A case of unilateral pulmonary edema presenting a heart fail
Unilateral pulmonary edema is an uncommon condition and is a rare clinical entity that is often misdiagnosed at the initial stages. In a majority of patients it occurs in the upper lobe of the right lung. There are many causes of unilateral pulmonary edema, but the commonest is the presence of a grade 3 mitral regurgitation.

Published in the Journal of Medicine Case Reports, the authors present a case of right-sided unilateral pulmonary edema in an 86-year-old woman who presented with acute onset dyspnea with cardiogenic shock due to acute non-ST elevation myocardial infarction, complicated with grade 3 mitral regurgitation.

She had clinical features of heart failure and pulmonary edema, but a chest X-ray showed unilateral infiltrates only on the right side. Distinguishing pneumonia from pulmonary edema according to chest X-ray findings was a challenge initially, and she was therefore initially treated for both conditions.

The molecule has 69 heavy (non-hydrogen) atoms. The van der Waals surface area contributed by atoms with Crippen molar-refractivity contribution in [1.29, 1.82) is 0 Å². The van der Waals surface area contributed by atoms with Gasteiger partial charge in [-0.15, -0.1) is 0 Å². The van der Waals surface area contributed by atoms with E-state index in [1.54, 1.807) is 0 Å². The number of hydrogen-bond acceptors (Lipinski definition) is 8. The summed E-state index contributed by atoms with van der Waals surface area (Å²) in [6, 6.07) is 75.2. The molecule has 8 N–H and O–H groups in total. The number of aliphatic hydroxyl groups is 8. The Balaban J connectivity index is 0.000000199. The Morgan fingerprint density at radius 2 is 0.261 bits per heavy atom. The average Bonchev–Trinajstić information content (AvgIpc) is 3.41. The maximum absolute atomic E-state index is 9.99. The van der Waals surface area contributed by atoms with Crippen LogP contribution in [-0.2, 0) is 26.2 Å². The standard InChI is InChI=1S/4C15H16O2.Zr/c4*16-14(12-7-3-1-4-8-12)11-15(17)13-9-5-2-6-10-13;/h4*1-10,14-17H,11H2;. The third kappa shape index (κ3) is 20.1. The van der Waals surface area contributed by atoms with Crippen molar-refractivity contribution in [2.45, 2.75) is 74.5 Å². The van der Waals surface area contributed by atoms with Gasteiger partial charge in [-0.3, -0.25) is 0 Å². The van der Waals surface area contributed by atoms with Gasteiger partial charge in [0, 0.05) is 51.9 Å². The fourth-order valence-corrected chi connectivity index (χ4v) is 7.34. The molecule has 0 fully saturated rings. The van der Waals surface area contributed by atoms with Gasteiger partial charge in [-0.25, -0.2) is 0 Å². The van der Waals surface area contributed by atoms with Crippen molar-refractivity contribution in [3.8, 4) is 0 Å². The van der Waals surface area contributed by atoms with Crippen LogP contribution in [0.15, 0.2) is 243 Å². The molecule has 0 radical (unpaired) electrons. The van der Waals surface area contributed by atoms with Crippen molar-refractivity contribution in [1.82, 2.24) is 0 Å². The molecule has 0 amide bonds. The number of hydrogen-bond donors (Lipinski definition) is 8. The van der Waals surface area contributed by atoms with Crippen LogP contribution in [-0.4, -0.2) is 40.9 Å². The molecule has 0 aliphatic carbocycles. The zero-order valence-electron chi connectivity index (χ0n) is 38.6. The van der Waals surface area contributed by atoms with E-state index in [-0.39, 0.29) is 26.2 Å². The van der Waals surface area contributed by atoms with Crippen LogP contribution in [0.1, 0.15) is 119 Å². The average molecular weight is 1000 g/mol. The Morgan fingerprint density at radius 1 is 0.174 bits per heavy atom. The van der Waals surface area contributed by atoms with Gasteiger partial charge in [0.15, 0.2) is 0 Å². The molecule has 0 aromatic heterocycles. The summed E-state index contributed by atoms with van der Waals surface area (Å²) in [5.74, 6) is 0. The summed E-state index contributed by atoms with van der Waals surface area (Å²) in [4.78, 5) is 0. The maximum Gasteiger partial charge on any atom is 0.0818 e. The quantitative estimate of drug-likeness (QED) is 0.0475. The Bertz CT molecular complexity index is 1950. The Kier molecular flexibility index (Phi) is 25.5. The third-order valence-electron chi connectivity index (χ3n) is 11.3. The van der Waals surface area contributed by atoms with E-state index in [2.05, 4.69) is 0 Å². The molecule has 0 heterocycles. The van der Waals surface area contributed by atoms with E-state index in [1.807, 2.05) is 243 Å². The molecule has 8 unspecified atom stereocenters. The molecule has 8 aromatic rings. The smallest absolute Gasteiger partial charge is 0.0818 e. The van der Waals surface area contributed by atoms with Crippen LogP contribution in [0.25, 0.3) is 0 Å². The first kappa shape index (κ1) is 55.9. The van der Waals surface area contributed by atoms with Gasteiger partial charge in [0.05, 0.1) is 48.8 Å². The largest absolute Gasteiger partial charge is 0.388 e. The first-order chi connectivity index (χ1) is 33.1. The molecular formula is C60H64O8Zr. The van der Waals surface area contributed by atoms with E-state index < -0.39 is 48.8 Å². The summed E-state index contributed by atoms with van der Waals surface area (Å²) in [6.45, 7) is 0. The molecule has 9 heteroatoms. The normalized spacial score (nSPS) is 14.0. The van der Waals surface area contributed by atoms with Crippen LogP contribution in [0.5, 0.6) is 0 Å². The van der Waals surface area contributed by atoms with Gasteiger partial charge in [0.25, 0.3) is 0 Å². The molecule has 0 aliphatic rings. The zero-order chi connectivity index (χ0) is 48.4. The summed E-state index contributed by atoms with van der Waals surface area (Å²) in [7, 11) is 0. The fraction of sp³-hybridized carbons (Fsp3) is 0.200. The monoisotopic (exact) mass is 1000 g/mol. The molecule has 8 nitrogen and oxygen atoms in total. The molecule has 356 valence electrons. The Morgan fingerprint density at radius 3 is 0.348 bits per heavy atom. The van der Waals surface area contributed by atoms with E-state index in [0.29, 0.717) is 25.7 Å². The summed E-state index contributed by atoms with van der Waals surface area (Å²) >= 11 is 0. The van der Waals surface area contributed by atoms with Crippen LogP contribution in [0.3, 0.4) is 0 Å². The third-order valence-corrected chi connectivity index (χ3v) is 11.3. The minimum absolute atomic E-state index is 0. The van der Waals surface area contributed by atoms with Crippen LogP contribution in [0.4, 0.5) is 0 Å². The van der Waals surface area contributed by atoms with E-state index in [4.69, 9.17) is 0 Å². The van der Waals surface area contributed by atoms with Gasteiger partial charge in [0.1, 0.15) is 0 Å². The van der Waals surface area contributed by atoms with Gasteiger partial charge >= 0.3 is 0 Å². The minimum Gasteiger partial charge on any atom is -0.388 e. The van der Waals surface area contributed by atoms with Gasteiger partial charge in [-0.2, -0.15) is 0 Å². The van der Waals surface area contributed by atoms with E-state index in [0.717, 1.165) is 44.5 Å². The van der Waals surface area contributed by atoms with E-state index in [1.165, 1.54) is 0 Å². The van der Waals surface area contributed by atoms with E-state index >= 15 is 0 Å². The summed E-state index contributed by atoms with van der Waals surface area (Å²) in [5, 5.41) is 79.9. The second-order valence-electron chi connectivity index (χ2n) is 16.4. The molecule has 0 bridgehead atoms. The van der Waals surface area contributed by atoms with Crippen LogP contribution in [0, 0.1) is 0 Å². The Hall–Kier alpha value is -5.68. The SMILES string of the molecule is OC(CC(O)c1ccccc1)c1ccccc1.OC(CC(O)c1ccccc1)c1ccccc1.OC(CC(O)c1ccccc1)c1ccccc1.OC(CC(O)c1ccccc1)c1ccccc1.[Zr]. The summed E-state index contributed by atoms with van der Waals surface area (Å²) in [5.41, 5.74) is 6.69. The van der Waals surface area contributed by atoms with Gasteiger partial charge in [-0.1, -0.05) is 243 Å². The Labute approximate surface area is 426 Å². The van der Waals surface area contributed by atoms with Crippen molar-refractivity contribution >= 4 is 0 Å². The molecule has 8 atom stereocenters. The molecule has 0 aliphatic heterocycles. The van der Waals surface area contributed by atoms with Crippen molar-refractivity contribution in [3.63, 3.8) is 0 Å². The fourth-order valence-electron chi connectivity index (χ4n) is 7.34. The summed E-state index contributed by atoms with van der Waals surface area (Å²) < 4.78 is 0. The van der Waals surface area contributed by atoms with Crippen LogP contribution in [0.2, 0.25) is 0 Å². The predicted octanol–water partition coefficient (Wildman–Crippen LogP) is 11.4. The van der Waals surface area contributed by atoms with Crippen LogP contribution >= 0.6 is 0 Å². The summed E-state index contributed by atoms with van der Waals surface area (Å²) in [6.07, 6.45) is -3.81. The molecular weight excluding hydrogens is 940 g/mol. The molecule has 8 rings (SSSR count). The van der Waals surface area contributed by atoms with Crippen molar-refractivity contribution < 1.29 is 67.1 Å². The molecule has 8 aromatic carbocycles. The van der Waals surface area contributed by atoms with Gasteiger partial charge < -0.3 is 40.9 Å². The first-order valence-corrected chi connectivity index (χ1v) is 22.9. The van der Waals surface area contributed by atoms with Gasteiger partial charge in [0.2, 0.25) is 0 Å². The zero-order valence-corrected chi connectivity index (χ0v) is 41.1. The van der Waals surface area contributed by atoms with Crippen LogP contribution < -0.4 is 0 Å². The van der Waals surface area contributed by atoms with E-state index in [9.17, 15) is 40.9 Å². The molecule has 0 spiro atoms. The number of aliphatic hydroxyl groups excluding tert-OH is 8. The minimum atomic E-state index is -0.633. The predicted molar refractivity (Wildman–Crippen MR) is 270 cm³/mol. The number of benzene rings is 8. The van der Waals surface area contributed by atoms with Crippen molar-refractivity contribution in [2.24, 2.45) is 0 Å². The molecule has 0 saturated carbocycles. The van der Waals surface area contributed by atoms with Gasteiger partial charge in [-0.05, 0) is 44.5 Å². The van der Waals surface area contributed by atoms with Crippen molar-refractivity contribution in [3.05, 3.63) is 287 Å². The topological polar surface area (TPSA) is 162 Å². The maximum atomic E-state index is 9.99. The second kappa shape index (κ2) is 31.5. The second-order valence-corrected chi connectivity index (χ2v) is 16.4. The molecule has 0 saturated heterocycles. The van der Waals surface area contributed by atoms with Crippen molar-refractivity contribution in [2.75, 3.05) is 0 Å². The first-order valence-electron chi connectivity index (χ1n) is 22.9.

She had remarkable clinical and radiological improvement after 12 hours of intravenously administered furosemide and glyceryl trinitrate therapy. Her brain natriuretic peptide level was elevated and further supported and confirmed the diagnosis retrospectively.

Read in detail about the case here: https://pxmd.co/jURhD
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